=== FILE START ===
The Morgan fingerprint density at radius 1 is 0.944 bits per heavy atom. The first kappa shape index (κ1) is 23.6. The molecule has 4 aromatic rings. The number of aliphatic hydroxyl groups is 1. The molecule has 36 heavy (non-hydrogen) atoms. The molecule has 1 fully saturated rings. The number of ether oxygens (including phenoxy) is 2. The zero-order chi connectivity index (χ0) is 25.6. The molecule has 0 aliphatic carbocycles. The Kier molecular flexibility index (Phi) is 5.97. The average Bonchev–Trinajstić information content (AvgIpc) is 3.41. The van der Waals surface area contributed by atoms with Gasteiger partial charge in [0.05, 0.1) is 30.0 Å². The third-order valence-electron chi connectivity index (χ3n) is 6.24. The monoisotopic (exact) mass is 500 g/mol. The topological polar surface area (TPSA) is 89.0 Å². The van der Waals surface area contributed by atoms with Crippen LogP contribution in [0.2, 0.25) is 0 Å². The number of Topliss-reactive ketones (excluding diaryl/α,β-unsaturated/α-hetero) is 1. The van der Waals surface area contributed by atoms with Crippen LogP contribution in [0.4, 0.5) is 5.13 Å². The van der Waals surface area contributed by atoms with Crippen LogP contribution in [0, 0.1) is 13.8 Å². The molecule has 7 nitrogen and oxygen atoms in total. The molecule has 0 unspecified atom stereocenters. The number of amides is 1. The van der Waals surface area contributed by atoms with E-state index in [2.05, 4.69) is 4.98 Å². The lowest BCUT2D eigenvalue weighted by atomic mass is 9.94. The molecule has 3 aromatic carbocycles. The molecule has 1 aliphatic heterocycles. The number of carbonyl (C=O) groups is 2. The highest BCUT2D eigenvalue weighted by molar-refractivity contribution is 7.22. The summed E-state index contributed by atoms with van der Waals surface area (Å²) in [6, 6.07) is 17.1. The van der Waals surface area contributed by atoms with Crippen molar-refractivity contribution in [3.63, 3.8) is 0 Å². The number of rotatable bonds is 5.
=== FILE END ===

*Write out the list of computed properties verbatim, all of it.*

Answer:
The Morgan fingerprint density at radius 1 is 0.944 bits per heavy atom. The first kappa shape index (κ1) is 23.6. The molecule has 4 aromatic rings. The number of aliphatic hydroxyl groups is 1. The molecule has 36 heavy (non-hydrogen) atoms. The molecule has 1 fully saturated rings. The number of ether oxygens (including phenoxy) is 2. The zero-order chi connectivity index (χ0) is 25.6. The molecule has 0 aliphatic carbocycles. The Kier molecular flexibility index (Phi) is 5.97. The average Bonchev–Trinajstić information content (AvgIpc) is 3.41. The van der Waals surface area contributed by atoms with Gasteiger partial charge in [0.05, 0.1) is 30.0 Å². The third-order valence-electron chi connectivity index (χ3n) is 6.24. The monoisotopic (exact) mass is 500 g/mol. The topological polar surface area (TPSA) is 89.0 Å². The van der Waals surface area contributed by atoms with Crippen LogP contribution in [0.2, 0.25) is 0 Å². The number of Topliss-reactive ketones (excluding diaryl/α,β-unsaturated/α-hetero) is 1. The van der Waals surface area contributed by atoms with Crippen LogP contribution in [0.4, 0.5) is 5.13 Å². The van der Waals surface area contributed by atoms with Crippen LogP contribution in [0, 0.1) is 13.8 Å². The molecule has 7 nitrogen and oxygen atoms in total. The molecule has 0 unspecified atom stereocenters. The number of amides is 1. The van der Waals surface area contributed by atoms with E-state index in [2.05, 4.69) is 4.98 Å². The lowest BCUT2D eigenvalue weighted by atomic mass is 9.94. The molecule has 3 aromatic carbocycles. The molecule has 1 aliphatic heterocycles. The number of carbonyl (C=O) groups is 2. The highest BCUT2D eigenvalue weighted by molar-refractivity contribution is 7.22. The summed E-state index contributed by atoms with van der Waals surface area (Å²) in [6, 6.07) is 17.1. The van der Waals surface area contributed by atoms with Crippen molar-refractivity contribution in [3.63, 3.8) is 0 Å². The number of rotatable bonds is 5.